Leonotis nepetifolia

Leonotis nepetifolia, although originally from Africa, where its common name is Klipp Dagga, has been naturalized and can be found throughout the Caribbean and the Americas as well as the Indian subcontinent, where there are more than a dozen common names corresponding to the linguistic diversity of this region, including Lion’s Ear.

Sometimes considered an exotic invasive species, more often it is a highly-revered plant with many therapeutic applications and sacred connotations, especially among indigenous groups such as the Cora (Náyari) (Mexico) and the Guaraní (Paraguay).

In Trinidad, it is called Shandilay, and is an important folk medicine used to relieve fevers and coughs as well as the symptoms of diabetes and asthma.

As its square stem would suggest, it belongs to the mint family (Labiatea).

In Spanish-speaking countries, common names include Flor de Mundo (World Flower) and Mota, a moniker that points to the use of its dried leaves and flowers smoked as a marijuana substitute. We are pleased to be able to include confocal images of the flowers with their remarkable juxtapositions of textures around pollen grains as well as some of the most aesthetically-complex visualizations of trichomes of any plants we have been able to include. The markedly long, thin straight stem of Leonotis nepetifolia has earned the plant names in Spanish associated with walking sticks, canes, and rods that are symbols of religious power: Bastón de San Francisco, Vara de San José and Vara de San Juan. In the common name Bola del Rey (King’s Orb), one can see the plant’s regal and ornate spherical seed pod. Another common name, Cordón de San Francisco, suggests the way that the stem seems to grow through the center of the multiple seed pods that, in this sense, resemble a monk’s knotted rope cincture. It is from these very prickly spheres that a multitude of gorgeous orange furry flowers emerge.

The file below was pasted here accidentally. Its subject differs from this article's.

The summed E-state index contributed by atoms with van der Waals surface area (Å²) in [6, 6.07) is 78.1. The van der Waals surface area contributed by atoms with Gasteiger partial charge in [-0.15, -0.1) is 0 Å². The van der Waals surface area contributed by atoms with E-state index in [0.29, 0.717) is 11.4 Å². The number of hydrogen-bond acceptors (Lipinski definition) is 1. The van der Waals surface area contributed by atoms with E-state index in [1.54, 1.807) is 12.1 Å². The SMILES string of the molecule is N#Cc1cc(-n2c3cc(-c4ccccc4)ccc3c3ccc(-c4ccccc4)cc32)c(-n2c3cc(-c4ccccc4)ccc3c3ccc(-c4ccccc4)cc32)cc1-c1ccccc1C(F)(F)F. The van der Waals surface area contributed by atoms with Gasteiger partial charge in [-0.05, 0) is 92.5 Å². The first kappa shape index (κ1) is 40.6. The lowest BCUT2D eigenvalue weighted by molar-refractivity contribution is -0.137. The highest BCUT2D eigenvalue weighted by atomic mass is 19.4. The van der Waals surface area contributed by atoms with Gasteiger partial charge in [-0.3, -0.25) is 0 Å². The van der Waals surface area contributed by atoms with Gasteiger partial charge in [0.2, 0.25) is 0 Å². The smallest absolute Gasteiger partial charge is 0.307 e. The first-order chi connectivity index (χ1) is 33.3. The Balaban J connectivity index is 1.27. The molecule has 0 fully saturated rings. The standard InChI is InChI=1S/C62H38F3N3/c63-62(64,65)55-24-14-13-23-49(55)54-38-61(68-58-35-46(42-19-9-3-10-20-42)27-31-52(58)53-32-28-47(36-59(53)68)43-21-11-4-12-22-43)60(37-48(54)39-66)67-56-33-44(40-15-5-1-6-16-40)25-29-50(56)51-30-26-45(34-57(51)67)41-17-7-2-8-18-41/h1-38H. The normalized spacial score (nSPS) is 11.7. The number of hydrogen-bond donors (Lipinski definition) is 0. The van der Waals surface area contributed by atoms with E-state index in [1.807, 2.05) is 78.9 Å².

It is interesting to note that in South America (Paraguay, Argentina, Brazil, Bolivia and Uruguay), non-indigenous people cultivate Leonotis nepetifolia near their homes for medicinal purposes. In the same geographical area, however, the Guaraní people grow this plant, which they call Corazón de San Francisco (Heart of St. Francis), primarily because its tubular blossoms attract hummingbirds, a species that this indigenous group believes are messengers of lightning, one of their most important deities.

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